Identity Crisis: 5 reasons to see ‘Everything That’s Beautiful’ at Loft Theatre

Eric Deiboldt (Theo), Kelly Mengelkoch (Jess), Josh Aaron McCabe (Luke), and Jax Heritage (Morgan) in the Human Race Theatre Company's production of "Everything That's Beautiful." PHOTO BY SCOTT J. KIMMINS

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Eric Deiboldt (Theo), Kelly Mengelkoch (Jess), Josh Aaron McCabe (Luke), and Jax Heritage (Morgan) in the Human Race Theatre Company's production of "Everything That's Beautiful." PHOTO BY SCOTT J. KIMMINS

The Human Race Theatre Company’s outstanding regional premiere of Elyzabeth Gregory Wilder’s quietly compelling, gender-identity drama “Everything That’s Beautiful” continues through March 6 at the Loft Theatre.

Wilder’s breezy, pensive play, shifting from a small town in western Pennsylvania to New York’s Coney Island, examines the repercussions of a family’s decision to leave the past behind and begin again. The action concerns 10-year-old Morgan, who was born male but identifies as female. When secrets are revealed at the workplace, situations spin out of control threatening to tear the family apart.

In addition to composer Jay Brunner’s beautifully moody, melancholy score and Tamara L. Honesty’s excellent scenic design, including a spacious waterpark tank, here are five reasons to see this important, timely and moving production.

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Jax Heritage (Morgan) and Kelly Mengelkoch (Jess) in the Human Race Theatre Company's production of "Everything That's Beautiful." PHOTO BY SCOTT J. KIMMINS

Credit: SCOTT J. KIMMINS

Jax Heritage (Morgan) and Kelly Mengelkoch (Jess) in the Human Race Theatre Company's production of "Everything That's Beautiful." PHOTO BY SCOTT J. KIMMINS

Credit: SCOTT J. KIMMINS

Combined ShapeCaption
Jax Heritage (Morgan) and Kelly Mengelkoch (Jess) in the Human Race Theatre Company's production of "Everything That's Beautiful." PHOTO BY SCOTT J. KIMMINS

Credit: SCOTT J. KIMMINS

Credit: SCOTT J. KIMMINS

Jax Heritage and Isabella Roberts impress in pivotal role

The pivotal role of Morgan is shared between local fourth-grade students Jax Heritage and Isabella Roberts. Fittingly and physically, they provide their own unique spin. The taller Heritage is an assertive presence, especially in his tussles with enjoyably edgy Eric Deiboldt (Morgan’s perturbed, rebellious older brother Theo). The shorter, sensitive and timid Roberts supplies a more delicate approach, signaling Morgan’s femininity. Although Wilder could have gone deeper into Morgan’s backstory (perhaps heightening the drama with a school counselor scene involving psychology or bullying), both actors interpret the role with believability, charm and purpose, grasping the play’s heavy, serious foundation with relative ease.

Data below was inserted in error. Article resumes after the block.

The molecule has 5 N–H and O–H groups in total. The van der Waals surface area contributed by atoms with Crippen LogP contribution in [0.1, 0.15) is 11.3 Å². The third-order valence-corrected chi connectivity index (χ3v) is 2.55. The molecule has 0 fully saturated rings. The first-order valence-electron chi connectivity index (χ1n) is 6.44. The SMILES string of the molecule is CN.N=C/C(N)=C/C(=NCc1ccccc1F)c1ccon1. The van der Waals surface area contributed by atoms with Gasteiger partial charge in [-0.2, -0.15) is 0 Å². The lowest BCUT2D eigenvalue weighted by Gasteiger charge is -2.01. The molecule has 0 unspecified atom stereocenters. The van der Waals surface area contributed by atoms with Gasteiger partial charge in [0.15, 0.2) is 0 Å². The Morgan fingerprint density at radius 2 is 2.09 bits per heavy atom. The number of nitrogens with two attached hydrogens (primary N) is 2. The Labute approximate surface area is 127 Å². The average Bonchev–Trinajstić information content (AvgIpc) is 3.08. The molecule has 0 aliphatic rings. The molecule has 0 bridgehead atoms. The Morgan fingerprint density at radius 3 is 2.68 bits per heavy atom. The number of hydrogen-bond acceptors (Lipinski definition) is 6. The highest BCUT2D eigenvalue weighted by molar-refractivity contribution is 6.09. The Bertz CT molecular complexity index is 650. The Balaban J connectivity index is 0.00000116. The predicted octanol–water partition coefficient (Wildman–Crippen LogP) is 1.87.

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Josh Aaron McCabe (Luke) and Kelly Mengelkoch (Jess) in the Human Race Theatre Company's production of "Everything That's Beautiful." PHOTO BY SCOTT J. KIMMINS

Credit: SCOTT J. KIMMINS

Josh Aaron McCabe (Luke) and Kelly Mengelkoch (Jess) in the Human Race Theatre Company's production of "Everything That's Beautiful." PHOTO BY SCOTT J. KIMMINS

Credit: SCOTT J. KIMMINS

Combined ShapeCaption
Josh Aaron McCabe (Luke) and Kelly Mengelkoch (Jess) in the Human Race Theatre Company's production of "Everything That's Beautiful." PHOTO BY SCOTT J. KIMMINS

Credit: SCOTT J. KIMMINS

Credit: SCOTT J. KIMMINS

Josh Aaron McCabe and Kelly Mengelkoch illuminate domestic disarray

Josh Aaron McCabe and Kelly Mengelkoch remarkably carry the emotional weight of the play as Luke and Jess convey their fears amid the whirlwind of starting over. “Someone is always gonna ask questions,” Luke reminds Jess. McCabe, a Wright State University acting professor who recently staged the quirky “Circle Mirror Transformation,” wonderfully exposes the uneasy complexities of a father uncomfortable with a new normal, especially seeing his son in a bathing suit. He also brings heartbreaking earnestness to Luke’s Act 2 confession that finds him torn between parental acceptance and public ridicule. The splendidly expressive Mengelkoch captivates in her Act 1 monologue centered on Jess’ agitation and uncertainty while visiting Morgan’s doctor. She also winningly handles Jess’ shady duality, particularly eliciting gasps from the audience when Jess lies about being a mother. When you’re so authentic that any separation from the truth can stir a reaction, you know you’re doing something right. Mengelkoch has been a staple at Cincinnati Shakespeare Company for many years, but I’m hoping she’ll return to the Human Race more often. See her now before HBO or Netflix gives her a call.

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Josh Aaron McCabe (Luke) and Teresa Langford (Gaby) in the Human Race Theatre Company's production of "Everything That's Beautiful." PHOTO BY SCOTT J. KIMMINS

Credit: SCOTT J. KIMMINS

Josh Aaron McCabe (Luke) and Teresa Langford (Gaby) in the Human Race Theatre Company's production of "Everything That's Beautiful." PHOTO BY SCOTT J. KIMMINS

Credit: SCOTT J. KIMMINS

Combined ShapeCaption